Only thing I can warn you about Archer is the router password has a 14 char max length. What’s worse is it will allow you to ‘set’ a new password that’s longer than that and never warn you. Then you won’t be able to log in cuz it stored only the first 14 characters. It’s annoying.
Ars Technica has a pretty thorough article / editorial about how all these routers we’ve all been convinced to buy, are pretty much marketing fluff.
Good advice to spread your high-bandwidth devices across your two frequencies though.
I set up my WRT54G as a repeater. The speeds are terrible, only about 3 Mbps, sometimes less than 1 Mbps. Not sure I have the time to mess with it to try to get better performance.
A repeater not connected to ethernet & with only one radio will never get great speed because it has to use client bandwidth for backhaul too.
Yeah I think the easiest solution would be to run Ethernet, maybe later this year.
I wish the iPhone was a bit smarter about switching between SSIDs while I’m walking through the house.
Ethernet powerline is a great alternative if you don’t want the expense of wiring your house for ethernet and you don’t need gigabit speed.
I paid some guy a few hundred bucks (plus materials) to wire up my house with cat6 and I couldn’t be happier. Highly recommended option by me.
Did you have an attic or basement to run it through?
I’ve thought about doing same, but we’ve got neither option so would be a crap-ton of breaking & fishing through dry-wall and etc. Probably not worth it.
Going straight through walls is a no go unless you have a really easy run. Are you in an apartment/condo? I’d look at running it under the carpet at the baseboards or behind the baseboards maybe. Or look at powerline ethernet. It didn’t work for me, but maybe it will for you. A lot of people here like it.
So, I realized today that Google Wifi can use a wired backhaul. I think I dismissed it when I first started looking at mesh systems because of the lack of Ethernet ports, but if I’m willing to consider Velop, there’s no reason not to consider it as well. It’s 200 bucks less, and I’m thinking I could buy 3x Netgear GS108 switches for another 100, for a total of 400. There’s also a 10 dollar rebate on the switches, so I’d get 30 back.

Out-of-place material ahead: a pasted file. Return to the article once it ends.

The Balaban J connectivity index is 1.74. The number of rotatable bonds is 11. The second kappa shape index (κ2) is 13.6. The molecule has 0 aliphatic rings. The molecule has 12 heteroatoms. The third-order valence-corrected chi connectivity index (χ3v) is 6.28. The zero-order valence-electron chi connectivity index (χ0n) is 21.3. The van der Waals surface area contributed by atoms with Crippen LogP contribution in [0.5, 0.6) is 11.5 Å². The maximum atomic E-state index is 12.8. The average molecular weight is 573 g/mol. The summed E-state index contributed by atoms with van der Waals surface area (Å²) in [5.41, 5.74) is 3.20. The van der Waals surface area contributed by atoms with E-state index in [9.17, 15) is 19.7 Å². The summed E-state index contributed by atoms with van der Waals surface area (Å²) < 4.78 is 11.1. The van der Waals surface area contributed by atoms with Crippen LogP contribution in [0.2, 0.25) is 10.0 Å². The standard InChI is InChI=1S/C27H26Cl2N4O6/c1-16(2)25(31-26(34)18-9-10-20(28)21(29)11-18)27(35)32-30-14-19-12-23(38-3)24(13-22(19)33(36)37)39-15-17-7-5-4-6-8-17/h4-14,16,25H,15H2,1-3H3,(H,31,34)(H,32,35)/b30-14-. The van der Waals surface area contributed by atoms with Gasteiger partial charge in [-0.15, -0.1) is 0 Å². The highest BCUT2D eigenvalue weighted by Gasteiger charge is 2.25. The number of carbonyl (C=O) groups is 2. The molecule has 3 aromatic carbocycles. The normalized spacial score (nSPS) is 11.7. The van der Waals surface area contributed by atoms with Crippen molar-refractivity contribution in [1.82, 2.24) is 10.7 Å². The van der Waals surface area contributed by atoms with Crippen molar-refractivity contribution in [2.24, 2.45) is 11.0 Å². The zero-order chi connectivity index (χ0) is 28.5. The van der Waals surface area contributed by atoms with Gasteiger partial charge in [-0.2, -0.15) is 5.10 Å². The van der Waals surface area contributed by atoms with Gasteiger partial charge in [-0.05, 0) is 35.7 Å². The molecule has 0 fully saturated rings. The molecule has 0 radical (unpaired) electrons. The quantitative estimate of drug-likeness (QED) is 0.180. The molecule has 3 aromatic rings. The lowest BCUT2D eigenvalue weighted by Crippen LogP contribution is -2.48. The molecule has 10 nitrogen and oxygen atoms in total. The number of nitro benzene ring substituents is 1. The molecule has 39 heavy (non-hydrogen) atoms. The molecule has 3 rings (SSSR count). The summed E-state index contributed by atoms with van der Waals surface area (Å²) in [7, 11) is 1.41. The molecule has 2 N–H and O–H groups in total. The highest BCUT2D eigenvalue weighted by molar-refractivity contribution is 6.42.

Actually, I’d just assume have the ports in the back, so maybe something like this instead:
I’ve been thinking about having some do this for me too. When I have a router problem, it’s almost always wireless. Since I work remote, having my route on the fritz can be a real issue.
I HIGHLY recommend running network cable in your house. It doesn’t cost that much relatively speaking if you’re a professional depending on having working internet in your home office and it’s nice for entertainment devices, especially with 4K on the horizon. My total cost was between $400 and $500, and that’s including the $50 tip I gave the guy for sweating and crawling around in my attic for 8 hours (not mid-summer though, he’d have died in the 120+ degree Floridian attic).
If you know anyone who flips houses, talk to them about who they use to run wires et al through the attic. They’ll probably have a guy.
So assuming I don’t know a flipper, what’s a good place to start looking for people to run ethernet through a 2 story house with an attic but no basement? What type of people do you want if you use something like Angie’s list, an electrician? I know a few companies that I have used for wiring offices but they won’t do a home (lazy bastards are spoiled by drop ceilings).
I do have CAT5 running in my house that was used for POTS. I rewired everything for ethernet myself but it’s pretty slow. I get 10MB/s, barely, in the worst case. So ideally that should make it even easier for them, I just want multiple drops per location + the wire upgraded to 6, or christ, I would even take 5e at this point.